Bad combinations

Flarf, Amiri Baraka, paranoia, and cultural memory

“Baraka suggests his duty is to act as a vatic vector of affective memory, which is necessarily messy and unreliable.” Adaptation of photo of Amiri Baraka, via Wikimedia Commons. Text: “Somebody Blew Up America.”

Could it be a coincidence — that two Flarf poems inspired by Amiri Baraka both contain the word “popsicle”? There is Benjamin Friedlander’s “Somebody Blew Up America” (2011), a response to Baraka’s poem of the same name: “if you leave your popsicle in the sun, / you have to expect the pages to get sticky. // It’s one of the reasons Lynne Cheney is careful with any book.”

Could it be a coincidence — that two Flarf poems inspired by Amiri Baraka both contain the word “popsicle”? There is Benjamin Friedlander’s “Somebody Blew Up America” (2011), a response to Baraka’s poem of the same name: “if you leave your popsicle in the sun, / you have to expect the pages to get sticky. // It’s one of the reasons Lynne Cheney is careful with any book.”[1] And Michael Magee’s “Mainstream Poetry” (2003) flarfifies Baraka’s “Black Art” through a series of Mad Libs-style deformations:

Open Mouth

The revolt of trash in contemporary Vietnamese poetry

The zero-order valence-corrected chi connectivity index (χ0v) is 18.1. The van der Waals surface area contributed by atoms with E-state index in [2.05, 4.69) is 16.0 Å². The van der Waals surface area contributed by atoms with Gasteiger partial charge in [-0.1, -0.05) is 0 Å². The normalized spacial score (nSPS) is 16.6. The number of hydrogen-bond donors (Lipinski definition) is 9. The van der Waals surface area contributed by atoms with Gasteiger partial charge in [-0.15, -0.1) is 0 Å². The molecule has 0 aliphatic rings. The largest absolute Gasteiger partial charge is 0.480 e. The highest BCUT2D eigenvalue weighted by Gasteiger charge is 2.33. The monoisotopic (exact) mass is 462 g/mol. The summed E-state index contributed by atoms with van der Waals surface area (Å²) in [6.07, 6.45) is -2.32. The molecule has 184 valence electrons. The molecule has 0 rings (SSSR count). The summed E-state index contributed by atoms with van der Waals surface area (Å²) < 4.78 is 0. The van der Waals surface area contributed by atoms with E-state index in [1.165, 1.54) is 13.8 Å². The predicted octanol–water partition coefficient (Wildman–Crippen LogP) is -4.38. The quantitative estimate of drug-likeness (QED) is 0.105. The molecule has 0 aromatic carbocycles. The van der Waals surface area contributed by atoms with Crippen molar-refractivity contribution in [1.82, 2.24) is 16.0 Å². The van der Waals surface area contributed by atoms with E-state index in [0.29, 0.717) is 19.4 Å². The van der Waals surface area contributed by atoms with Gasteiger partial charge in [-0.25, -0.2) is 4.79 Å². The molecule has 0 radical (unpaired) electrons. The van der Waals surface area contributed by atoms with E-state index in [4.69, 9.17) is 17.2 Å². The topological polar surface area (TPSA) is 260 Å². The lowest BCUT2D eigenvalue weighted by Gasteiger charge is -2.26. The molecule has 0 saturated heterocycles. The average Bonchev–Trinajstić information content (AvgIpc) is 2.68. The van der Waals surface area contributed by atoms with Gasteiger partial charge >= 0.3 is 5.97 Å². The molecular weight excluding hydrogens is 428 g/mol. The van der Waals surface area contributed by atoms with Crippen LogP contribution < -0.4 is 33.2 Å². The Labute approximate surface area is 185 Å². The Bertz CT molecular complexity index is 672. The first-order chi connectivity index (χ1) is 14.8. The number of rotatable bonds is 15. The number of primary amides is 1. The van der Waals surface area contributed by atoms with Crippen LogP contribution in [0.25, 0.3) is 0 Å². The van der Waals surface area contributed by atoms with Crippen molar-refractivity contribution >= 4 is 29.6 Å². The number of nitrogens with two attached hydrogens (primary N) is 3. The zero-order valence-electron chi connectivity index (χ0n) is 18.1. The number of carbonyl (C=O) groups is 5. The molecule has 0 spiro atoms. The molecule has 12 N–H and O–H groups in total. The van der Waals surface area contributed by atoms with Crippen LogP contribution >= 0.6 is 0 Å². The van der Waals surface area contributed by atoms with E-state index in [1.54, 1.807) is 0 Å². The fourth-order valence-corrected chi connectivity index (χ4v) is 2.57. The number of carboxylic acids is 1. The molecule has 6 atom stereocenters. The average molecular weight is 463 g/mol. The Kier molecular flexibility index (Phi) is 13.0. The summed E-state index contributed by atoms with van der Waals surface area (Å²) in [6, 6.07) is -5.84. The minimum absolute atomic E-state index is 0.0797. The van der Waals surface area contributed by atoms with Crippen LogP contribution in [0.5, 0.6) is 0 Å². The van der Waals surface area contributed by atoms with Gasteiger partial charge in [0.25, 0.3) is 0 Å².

Four members of Open Mouth, 2006. From left to right: Bùi Chát, Khúc Duy, Lý Đợi, Nguyễn Quán. Image courtesy © Open Mouth.

The assault on poetic conventions is the core of Open Mouth’s seemingly colloquial and improvisational manifesto, through Lý Đợi’s article, “Poetry: we do not make poetry” (2004). Seen in a larger context, this statement points to a dialogue between the present and the past, a battle between the novelty of the avant-garde and the decay of the conservative, a proposal of poetry as anti-poetry that is certainly not an outlier in the history of poetry, an attempt to resist perceptions that have turned fixed and fossilized, an urge to speak that arises within a suppressed presence. 

Author note: This paper was originally written in Vietnamese by Nhã Thuyên and translated into English by Nguyễn-Hoàng Quyên. This is an abridged version of an essay that appears in the book un\ \martyerd: [self-] vanishing presences in Vietnamese poetry by Nhã Thuyên (New York: Roof Books, 2019).